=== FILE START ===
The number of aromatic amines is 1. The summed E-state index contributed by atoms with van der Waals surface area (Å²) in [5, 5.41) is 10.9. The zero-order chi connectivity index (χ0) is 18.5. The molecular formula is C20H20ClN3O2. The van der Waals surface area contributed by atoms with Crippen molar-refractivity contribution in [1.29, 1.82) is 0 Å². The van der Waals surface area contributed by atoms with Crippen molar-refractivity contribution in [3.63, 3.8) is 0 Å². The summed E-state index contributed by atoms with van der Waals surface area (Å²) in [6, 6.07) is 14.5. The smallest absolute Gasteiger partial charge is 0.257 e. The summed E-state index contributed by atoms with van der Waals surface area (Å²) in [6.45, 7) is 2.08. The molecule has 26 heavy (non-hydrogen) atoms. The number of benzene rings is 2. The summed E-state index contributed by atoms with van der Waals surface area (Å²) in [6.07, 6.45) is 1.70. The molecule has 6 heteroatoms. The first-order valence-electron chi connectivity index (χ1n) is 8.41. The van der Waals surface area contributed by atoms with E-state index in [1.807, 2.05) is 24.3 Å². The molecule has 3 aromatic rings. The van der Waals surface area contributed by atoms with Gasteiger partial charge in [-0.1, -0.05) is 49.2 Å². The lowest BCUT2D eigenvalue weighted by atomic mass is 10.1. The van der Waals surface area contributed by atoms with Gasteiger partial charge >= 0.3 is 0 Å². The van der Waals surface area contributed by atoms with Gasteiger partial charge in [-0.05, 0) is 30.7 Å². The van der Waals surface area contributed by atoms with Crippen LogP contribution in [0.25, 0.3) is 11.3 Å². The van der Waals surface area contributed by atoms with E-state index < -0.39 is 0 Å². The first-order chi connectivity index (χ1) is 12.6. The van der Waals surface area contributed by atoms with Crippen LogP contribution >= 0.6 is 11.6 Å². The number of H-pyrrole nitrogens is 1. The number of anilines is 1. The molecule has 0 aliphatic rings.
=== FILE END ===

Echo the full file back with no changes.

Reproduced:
The number of aromatic amines is 1. The summed E-state index contributed by atoms with van der Waals surface area (Å²) in [5, 5.41) is 10.9. The zero-order chi connectivity index (χ0) is 18.5. The molecular formula is C20H20ClN3O2. The van der Waals surface area contributed by atoms with Crippen molar-refractivity contribution in [1.29, 1.82) is 0 Å². The van der Waals surface area contributed by atoms with Crippen molar-refractivity contribution in [3.63, 3.8) is 0 Å². The summed E-state index contributed by atoms with van der Waals surface area (Å²) in [6, 6.07) is 14.5. The smallest absolute Gasteiger partial charge is 0.257 e. The summed E-state index contributed by atoms with van der Waals surface area (Å²) in [6.45, 7) is 2.08. The molecule has 26 heavy (non-hydrogen) atoms. The number of benzene rings is 2. The summed E-state index contributed by atoms with van der Waals surface area (Å²) in [6.07, 6.45) is 1.70. The molecule has 6 heteroatoms. The first-order valence-electron chi connectivity index (χ1n) is 8.41. The van der Waals surface area contributed by atoms with E-state index in [1.807, 2.05) is 24.3 Å². The molecule has 3 aromatic rings. The van der Waals surface area contributed by atoms with Gasteiger partial charge in [-0.1, -0.05) is 49.2 Å². The lowest BCUT2D eigenvalue weighted by atomic mass is 10.1. The van der Waals surface area contributed by atoms with Gasteiger partial charge >= 0.3 is 0 Å². The van der Waals surface area contributed by atoms with Gasteiger partial charge in [-0.05, 0) is 30.7 Å². The van der Waals surface area contributed by atoms with Crippen LogP contribution in [0.25, 0.3) is 11.3 Å². The van der Waals surface area contributed by atoms with E-state index < -0.39 is 0 Å². The first-order chi connectivity index (χ1) is 12.6. The van der Waals surface area contributed by atoms with Crippen LogP contribution >= 0.6 is 11.6 Å². The number of H-pyrrole nitrogens is 1. The number of anilines is 1. The molecule has 0 aliphatic rings.